Falls Church City Council members, six of the seven there, sounded off on their budget preferences tonight, although still short of any final decisions before they have to do such a final thing in two weeks. The range of options they preferred added up to some hefty increases in tax burdens to Falls Church citizens and undoubtedly some cuts in the Falls Church school board’s funding request.
In a surprising declaration, read out as a written statement, Councilman Phil Duncan called for holding the tax rate at its current $1.27 level by calling for reducations on all main pillars of the budget, including the schools. Among the components of his plan, however, he called for eliminating the item to complete the fund balance restoration (at 17 percent) and collections deferral for the proposed Storm Water Management Fund fees until next year.
Other Council members decided to overuse the world “prudent,” however, to defend maintaining the 17 percent fund balance goal (far above the 5 and 6 percent numbers maintained by neighboring jurisdictions Arlington and Fairfax) in defense of, as Councilman Ira Kaylin put it, “knowing what investors are looking for” in the event of future bond issuance.
The best that Vice Mayor David Snyder could project was “some number below” the advertised tax rate of $1.41, saying that the Schools’ needs are “irrefutable” while the “adequate capitalization of the fund balance” also seemed necessary.
Council member Johannah Barry said it is still premature to project a desire tax rate, since new numbers from the third quarter of the current fiscal year will not be available until this Thursday’s Council work session.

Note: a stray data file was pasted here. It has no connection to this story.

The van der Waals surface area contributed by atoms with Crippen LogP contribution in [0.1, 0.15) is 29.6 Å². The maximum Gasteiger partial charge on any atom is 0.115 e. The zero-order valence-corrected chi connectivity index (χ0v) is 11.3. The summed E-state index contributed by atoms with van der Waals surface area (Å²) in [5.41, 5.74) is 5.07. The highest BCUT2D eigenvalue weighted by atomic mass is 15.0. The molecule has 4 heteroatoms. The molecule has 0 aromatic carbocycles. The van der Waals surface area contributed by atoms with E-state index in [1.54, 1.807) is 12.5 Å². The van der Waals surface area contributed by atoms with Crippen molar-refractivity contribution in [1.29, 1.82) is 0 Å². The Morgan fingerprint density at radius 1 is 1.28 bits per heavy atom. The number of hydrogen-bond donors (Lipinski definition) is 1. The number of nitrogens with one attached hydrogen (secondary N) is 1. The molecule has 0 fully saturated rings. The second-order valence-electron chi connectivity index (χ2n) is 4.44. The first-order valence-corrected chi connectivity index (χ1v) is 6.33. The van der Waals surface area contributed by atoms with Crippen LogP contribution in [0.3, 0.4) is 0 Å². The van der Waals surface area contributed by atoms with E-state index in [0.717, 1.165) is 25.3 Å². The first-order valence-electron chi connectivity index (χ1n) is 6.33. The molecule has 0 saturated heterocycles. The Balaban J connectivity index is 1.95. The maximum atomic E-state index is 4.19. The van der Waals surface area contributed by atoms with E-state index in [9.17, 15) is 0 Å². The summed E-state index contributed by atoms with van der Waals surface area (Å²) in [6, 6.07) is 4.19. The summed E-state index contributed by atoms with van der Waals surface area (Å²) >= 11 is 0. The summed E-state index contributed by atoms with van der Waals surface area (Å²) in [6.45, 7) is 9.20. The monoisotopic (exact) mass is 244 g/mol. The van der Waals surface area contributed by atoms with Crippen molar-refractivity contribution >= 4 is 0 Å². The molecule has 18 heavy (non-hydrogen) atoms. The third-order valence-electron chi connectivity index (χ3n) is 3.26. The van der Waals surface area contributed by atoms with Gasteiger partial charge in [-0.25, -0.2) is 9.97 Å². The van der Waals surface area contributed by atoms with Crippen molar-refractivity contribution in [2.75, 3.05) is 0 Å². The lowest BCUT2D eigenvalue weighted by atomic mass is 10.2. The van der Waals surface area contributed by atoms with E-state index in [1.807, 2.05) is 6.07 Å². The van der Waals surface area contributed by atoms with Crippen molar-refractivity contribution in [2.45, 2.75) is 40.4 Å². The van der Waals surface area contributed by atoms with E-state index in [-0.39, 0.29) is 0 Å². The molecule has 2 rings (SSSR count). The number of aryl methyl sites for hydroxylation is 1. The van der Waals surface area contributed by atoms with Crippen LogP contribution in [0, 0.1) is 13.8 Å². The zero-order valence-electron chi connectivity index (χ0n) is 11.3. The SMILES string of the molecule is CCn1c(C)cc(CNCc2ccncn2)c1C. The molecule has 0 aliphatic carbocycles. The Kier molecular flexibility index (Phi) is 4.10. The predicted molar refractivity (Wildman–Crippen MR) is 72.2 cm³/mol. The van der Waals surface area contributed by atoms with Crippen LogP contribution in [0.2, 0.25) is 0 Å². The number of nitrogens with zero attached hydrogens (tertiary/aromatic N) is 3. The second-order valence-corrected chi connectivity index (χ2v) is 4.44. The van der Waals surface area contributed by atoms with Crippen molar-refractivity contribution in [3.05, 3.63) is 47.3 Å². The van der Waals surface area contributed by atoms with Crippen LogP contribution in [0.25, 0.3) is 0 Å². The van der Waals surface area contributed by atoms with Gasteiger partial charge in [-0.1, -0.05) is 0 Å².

Mayor Nader Baroukh said that holding the tax rate at $1.27 would require “draconian cuts,” including “imprudent” cuts in the fund balance, and Kaylin settled for generalities, such as “it is not a rosy outlook even with economic development” and citing the “mismatch between expected new revenues and expenses.”
School Superintendent Dr. Toni Jones was present to witness Council discussion, and was not encouraged. Two members of the school community, a teacher at Mt. Daniel and the head of the Schools’ Business in Education (BIE) alliance, Marybeth Connelly, both with children in the local school system that is experiencing unprecedented enrollment growth, spoke in favor of the schools’ budget request.
Connelly offered a plan that involved a slight reduction in the City’s fund balance goal that could permit the Council to meet the full School Board budget request with no tax rate increase.
But later, a majority on the Council used the term “imprudent” to dash the idea, with deference to the desires of the “investment community.”